Joe Dumars has to build a team around Rodney Stuckey, Rip Hamilton and Tayshaun Prince. I like Arron Afflalo, Will Bynum and Jason Maxiell, and if they are able to keep them all; it would set a nice basis to work with. Next is trying to acquire a big man via trades or fee agency, and the first player that comes to mind is Chris Bosh. If it doesn’t happen in 2009, they should try to get him in 2010. The question is: do Hamilton and Prince have the patience to play through a season of mediocrity? The Pistons have a lot of questions coming for them that need to be answered, and one thing is for sure: a different line-up will enter the floor at the beginning of next season. Many eyes have seen their dream in the past five years, now it’s time for Joe Dumars to get back to reality, because his team is in trouble man.

Saturday, April 18, 2009

NBA Playoffs, First Round Preview: Portland Trail Blazers (4) vs. Dallas Mavericks (5)

Point guard: Steve Blake vs. Aaron Brooks
Both play well within their systems, but neither are accounted on being the X-factor for their teams. Advantage: none.

Shooting guard: Brandon Roy vs. Ron Artest

It could also be Roy vs., Battier, but for the sake of argument we’ll keep it at Roy vs. Artest. We all know that Roy is a star, and if he continues to play like this, he will be one of the best players in Blazer history. A great ball-handler and he can score against anyone. But can Roy also do it against Artest? And if Artest takes a break, Houston will switch Battier on to him. Tiring. Besides being a great defender, Artest is now the main scoring option next to Yao Ming. Artest will still have some bad shooting nights, but is one of the few stars in this League playing at a high level on both ends of the court. However, I’m a big fan of Roy, and I believe that this match-up will bring out the best of him. Advantage: Blazers.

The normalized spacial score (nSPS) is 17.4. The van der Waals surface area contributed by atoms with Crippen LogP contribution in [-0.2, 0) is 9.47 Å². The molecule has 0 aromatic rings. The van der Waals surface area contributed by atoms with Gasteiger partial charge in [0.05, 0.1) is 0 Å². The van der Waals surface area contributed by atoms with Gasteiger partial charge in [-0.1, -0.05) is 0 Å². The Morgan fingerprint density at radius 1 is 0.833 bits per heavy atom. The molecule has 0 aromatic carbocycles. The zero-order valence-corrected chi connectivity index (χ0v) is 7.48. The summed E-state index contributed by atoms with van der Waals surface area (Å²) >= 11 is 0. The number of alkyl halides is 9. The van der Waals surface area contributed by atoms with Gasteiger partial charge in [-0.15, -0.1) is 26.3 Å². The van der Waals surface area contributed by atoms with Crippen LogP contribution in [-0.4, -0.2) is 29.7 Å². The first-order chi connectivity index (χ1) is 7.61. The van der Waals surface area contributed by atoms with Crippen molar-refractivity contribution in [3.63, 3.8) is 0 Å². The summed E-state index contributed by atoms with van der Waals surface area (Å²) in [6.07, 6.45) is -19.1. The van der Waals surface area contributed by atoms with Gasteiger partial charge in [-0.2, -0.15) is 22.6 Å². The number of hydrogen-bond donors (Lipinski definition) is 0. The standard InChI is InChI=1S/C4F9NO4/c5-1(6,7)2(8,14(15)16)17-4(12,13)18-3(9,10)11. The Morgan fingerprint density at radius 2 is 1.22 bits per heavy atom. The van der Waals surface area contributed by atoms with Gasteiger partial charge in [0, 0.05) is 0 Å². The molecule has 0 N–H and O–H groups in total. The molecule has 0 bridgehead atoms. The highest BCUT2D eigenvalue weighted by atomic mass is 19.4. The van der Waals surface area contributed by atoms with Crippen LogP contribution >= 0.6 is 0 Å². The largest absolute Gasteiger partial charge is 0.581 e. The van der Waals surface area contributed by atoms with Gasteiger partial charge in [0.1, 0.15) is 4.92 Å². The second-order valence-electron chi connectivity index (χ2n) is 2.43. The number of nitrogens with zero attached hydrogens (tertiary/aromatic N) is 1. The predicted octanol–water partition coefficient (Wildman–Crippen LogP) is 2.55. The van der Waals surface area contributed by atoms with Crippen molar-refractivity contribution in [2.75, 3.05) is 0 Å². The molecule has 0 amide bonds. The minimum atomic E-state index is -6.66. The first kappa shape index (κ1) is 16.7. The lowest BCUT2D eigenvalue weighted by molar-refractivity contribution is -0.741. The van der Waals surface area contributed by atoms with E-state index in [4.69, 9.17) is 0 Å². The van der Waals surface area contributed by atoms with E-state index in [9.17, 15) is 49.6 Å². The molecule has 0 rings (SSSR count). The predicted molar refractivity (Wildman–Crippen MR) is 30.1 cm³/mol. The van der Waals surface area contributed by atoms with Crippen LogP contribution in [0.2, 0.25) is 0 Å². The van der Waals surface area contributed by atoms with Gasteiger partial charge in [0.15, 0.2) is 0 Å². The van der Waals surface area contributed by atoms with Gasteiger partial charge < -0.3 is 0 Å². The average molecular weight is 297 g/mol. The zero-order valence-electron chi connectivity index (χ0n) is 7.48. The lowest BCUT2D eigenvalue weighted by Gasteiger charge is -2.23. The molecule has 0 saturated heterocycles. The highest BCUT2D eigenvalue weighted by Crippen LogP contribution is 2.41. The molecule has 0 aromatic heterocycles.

Small forward: Nicolas Batum vs. Shane Battier

Batum doesn’t play a whole lot of minutes before either Fernandez or Outlaw being subbed in, but the young guy can learn some tricks from the veteran. Advantage: Rockets.

Power forward: LaMarcus Aldridge vs. Luis Scola